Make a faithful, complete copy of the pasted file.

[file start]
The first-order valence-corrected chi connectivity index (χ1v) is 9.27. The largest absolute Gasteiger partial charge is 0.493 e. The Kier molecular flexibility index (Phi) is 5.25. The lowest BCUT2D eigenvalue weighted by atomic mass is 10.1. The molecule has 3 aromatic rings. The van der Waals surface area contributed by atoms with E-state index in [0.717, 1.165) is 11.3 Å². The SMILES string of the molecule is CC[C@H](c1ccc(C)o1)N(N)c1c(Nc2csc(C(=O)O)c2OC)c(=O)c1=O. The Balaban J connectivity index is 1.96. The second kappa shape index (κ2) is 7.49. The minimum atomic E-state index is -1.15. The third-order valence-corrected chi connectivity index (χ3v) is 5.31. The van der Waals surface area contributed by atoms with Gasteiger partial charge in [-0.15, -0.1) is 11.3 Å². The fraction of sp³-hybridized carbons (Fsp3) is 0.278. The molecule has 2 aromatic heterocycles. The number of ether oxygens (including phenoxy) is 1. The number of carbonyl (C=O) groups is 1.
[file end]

The first-order valence-corrected chi connectivity index (χ1v) is 9.27. The largest absolute Gasteiger partial charge is 0.493 e. The Kier molecular flexibility index (Phi) is 5.25. The lowest BCUT2D eigenvalue weighted by atomic mass is 10.1. The molecule has 3 aromatic rings. The van der Waals surface area contributed by atoms with E-state index in [0.717, 1.165) is 11.3 Å². The SMILES string of the molecule is CC[C@H](c1ccc(C)o1)N(N)c1c(Nc2csc(C(=O)O)c2OC)c(=O)c1=O. The Balaban J connectivity index is 1.96. The second kappa shape index (κ2) is 7.49. The minimum atomic E-state index is -1.15. The third-order valence-corrected chi connectivity index (χ3v) is 5.31. The van der Waals surface area contributed by atoms with Gasteiger partial charge in [-0.15, -0.1) is 11.3 Å². The fraction of sp³-hybridized carbons (Fsp3) is 0.278. The molecule has 2 aromatic heterocycles. The number of ether oxygens (including phenoxy) is 1. The number of carbonyl (C=O) groups is 1.